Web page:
It is nearly twenty years now since a strange tincture of fear and passion filled the hearts of my fellowmen and me. We heard the the cry of Don’t Waste Your Life, it took root, has been proven, and has been found wanting. Life, it seems, won’t be wasted, no matter how hard we’ve convinced ourselves it might.
I, along with hundreds of thousands of other college students from all over the world, listened as a midwestern pastor by the name of John Piper put something like the fear of God in us. His illustration of a retired couple spending their last years traveling around the United States and collecting seashells—and his call to not be like them, to not waste our lives—rattled us. His book by the same title circulates among the same demographic still, swelling the hearts and minds of young people who still fear their lives may only be mere drops in an ocean instead of the crest of a tsunami of change.
To waste a life gathering seashells has become the joke tinged with a little bit of fear that it might become us someday if we don’t stay sober-minded and radical at the same time.
Dare I call this a wasted life?
A few months ago my husband and I visited my family who live near the sugar-white sand of the Gulf of Mexico. He and I took off our shoes and ran down the beach to dip our toes in the clear and turquoise blue waters. We spread our fleece jackets on the ground and sat there for an hour. The waves reached the shore and faded back into blue, leaving behind an almost perfect line of cracked shells on the squeaky sand.
He gathered a few white and orange and speckled brown ones and put them in his pocket to keep. We listened to the roar of the water, the fishermen to our left, and the gulls over us, the squeak of runners on sand behind us. We magnified the Lord because he created all of it for his glory, but also for our good—because what is beauty if not the best good we can find on earth? And then we stood up, shook our jackets, walked slowly back to the dunes, found our shoes, and left.
The fear of a wasted life still rings in my ears along with the waves of the sea, but twenty years have not only aged me—they have matured me. Our collective parents (whose lives, our naïve twenty-something minds thought, were surely being wasted) are growing old now, surrounding themselves with trinkets and grandchildren and memories as long as they can hold them. Is this, we think, what we once thought of as a wasted life? This age, this wisdom, this seasoned life, better with age and tougher too, hardened by suffering, softened with blows, the ones for whom eternity grows sweeter still? Dare I call this a wasted life?
A radical youth is not an unusual or negative thing and we must not speak of it as such. The radical youth has given us Joan of Arc, Mozart, John Keats, Nathan Hale, Alexander the Great, Phyllis Wheatley, Alexander Hamilton, and the boy who shared his bread and loaves with the disciples of Jesus. History has taught us a strange surplus of courage is given in youth, before weather has rusted joints and time has not healed all wounds. If there is ever a time when life cannot help but be used, it is youth itself. This is also why history has taught us to run swirling endless spirals in the pursuit of its fleeting moments. Youth does not last.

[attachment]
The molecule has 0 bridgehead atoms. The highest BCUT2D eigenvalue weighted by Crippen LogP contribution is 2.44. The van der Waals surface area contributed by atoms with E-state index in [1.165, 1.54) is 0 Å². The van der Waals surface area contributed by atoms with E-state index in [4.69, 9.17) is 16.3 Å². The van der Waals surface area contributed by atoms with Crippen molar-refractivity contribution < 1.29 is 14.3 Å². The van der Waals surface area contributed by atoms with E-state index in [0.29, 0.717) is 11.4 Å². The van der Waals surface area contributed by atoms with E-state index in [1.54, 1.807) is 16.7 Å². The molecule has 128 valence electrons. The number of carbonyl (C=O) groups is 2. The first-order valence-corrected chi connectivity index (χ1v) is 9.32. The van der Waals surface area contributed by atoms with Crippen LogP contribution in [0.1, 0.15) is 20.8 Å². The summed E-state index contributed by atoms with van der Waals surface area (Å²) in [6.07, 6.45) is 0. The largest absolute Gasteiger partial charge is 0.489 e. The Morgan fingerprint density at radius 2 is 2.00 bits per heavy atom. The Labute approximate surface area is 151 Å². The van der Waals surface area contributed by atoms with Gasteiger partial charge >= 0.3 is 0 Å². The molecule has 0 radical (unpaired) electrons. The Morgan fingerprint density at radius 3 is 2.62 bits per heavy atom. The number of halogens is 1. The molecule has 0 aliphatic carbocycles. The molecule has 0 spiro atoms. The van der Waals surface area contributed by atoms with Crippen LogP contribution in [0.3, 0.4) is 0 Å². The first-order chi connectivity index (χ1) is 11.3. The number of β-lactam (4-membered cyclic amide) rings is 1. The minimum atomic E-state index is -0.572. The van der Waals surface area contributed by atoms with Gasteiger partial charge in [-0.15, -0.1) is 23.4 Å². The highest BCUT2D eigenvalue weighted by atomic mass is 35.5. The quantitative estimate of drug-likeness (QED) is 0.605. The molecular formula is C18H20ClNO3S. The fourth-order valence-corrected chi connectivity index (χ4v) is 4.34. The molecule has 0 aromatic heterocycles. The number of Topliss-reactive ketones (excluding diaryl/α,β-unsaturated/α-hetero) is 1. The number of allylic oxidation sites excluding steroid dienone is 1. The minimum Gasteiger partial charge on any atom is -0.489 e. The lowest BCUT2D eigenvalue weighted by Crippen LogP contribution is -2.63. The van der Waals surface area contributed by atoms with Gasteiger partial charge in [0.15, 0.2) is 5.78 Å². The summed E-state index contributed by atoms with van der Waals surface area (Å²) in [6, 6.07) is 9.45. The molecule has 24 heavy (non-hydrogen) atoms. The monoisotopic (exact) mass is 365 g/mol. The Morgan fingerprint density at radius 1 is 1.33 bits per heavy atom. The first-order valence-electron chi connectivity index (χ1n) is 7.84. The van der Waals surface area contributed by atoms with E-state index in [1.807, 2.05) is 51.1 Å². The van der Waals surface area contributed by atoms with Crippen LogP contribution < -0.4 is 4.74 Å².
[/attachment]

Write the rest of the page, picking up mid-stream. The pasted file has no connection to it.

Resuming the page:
Proof of Life
Soon, the book of Ecclesiastes tells us, the effects of age will begin to wear, tear, and crumble our bodies and the question of a wasted life will begin to pale in light of what Nietzsche called of the Christian life “a long obedience in the same direction.” We begin to realize the metric of a wasted life is not one we can understand or meet or exceed or check off. Rather, that life ebbs and flows and leaves behind a line of broken shells, proof we have been through the tumult of storms and high seas, turned smooth under waves, sharp against rocks, formed pearls within our innards, and then simply ended up in some beach walker’s pockets someday.
From dust we have come and to dust we will return. Dust is not meaningless though, nor has it ever been wasted. It is the effect of life broken into particles, touching everything around it, unavoidable. It is proof of life, not a wasted life.
That dust and those seashells tell us more about God and eternity than a lifetime spent chasing the illusion of an unwasted life. The angsty pursuit of meaning, making a mark, starting a revolution or finishing one—these often end in frustration when we find most of life is waking and sleeping and eating and rearing and love-making and love-giving and love-receiving. The life of faithfulness is not a wasted life.
Arriving on Eternity’s Shores
I often wonder about those retirees John Piper made an example of, forever memorialized in the hearts of Christian men and women as wasting their retirement years by collecting seashells. I wonder at the miracle of their marriage still, a rarity in our world today. I wonder if they had children, a legacy left. I wonder at the stories they might tell their grandchildren of the world they saw in their last years, after spending the whole of their lives serving one another and their small community. I wonder at their bulging pockets of seashells, broken or perfect, small or large, white, orange, brown speckled—proof of life, just as they themselves were. Proof of living, of making it through, of nearly arriving, and someday indeed arriving on eternity’s shores.
Cover image by Clint McKoy.
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